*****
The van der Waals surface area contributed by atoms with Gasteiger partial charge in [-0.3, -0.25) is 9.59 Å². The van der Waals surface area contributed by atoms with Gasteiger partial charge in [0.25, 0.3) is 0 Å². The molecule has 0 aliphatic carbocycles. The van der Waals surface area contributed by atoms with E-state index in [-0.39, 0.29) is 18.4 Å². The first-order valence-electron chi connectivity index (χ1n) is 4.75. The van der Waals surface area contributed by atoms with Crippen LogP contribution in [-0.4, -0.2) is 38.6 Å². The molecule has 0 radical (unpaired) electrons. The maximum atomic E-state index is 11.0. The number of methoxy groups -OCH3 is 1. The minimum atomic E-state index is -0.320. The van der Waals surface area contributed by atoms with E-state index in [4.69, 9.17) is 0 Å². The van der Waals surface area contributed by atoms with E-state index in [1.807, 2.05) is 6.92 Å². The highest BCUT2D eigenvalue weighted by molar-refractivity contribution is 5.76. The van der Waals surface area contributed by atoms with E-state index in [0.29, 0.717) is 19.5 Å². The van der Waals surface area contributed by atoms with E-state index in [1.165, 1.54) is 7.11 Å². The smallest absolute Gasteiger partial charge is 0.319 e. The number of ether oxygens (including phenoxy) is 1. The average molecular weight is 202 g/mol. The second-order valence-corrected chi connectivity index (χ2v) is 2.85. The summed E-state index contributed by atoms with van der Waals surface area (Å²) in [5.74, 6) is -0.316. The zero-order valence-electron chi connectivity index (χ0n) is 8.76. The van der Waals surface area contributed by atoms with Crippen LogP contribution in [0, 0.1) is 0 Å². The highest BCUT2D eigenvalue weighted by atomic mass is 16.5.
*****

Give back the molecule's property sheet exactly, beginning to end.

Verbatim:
The van der Waals surface area contributed by atoms with Gasteiger partial charge in [-0.3, -0.25) is 9.59 Å². The van der Waals surface area contributed by atoms with Gasteiger partial charge in [0.25, 0.3) is 0 Å². The molecule has 0 aliphatic carbocycles. The van der Waals surface area contributed by atoms with E-state index in [-0.39, 0.29) is 18.4 Å². The first-order valence-electron chi connectivity index (χ1n) is 4.75. The van der Waals surface area contributed by atoms with Crippen LogP contribution in [-0.4, -0.2) is 38.6 Å². The molecule has 0 radical (unpaired) electrons. The maximum atomic E-state index is 11.0. The number of methoxy groups -OCH3 is 1. The minimum atomic E-state index is -0.320. The van der Waals surface area contributed by atoms with E-state index in [4.69, 9.17) is 0 Å². The van der Waals surface area contributed by atoms with E-state index in [1.807, 2.05) is 6.92 Å². The highest BCUT2D eigenvalue weighted by molar-refractivity contribution is 5.76. The van der Waals surface area contributed by atoms with E-state index in [0.29, 0.717) is 19.5 Å². The van der Waals surface area contributed by atoms with E-state index in [1.165, 1.54) is 7.11 Å². The smallest absolute Gasteiger partial charge is 0.319 e. The number of ether oxygens (including phenoxy) is 1. The average molecular weight is 202 g/mol. The second-order valence-corrected chi connectivity index (χ2v) is 2.85. The summed E-state index contributed by atoms with van der Waals surface area (Å²) in [5.74, 6) is -0.316. The zero-order valence-electron chi connectivity index (χ0n) is 8.76. The van der Waals surface area contributed by atoms with Crippen LogP contribution in [0, 0.1) is 0 Å². The highest BCUT2D eigenvalue weighted by atomic mass is 16.5.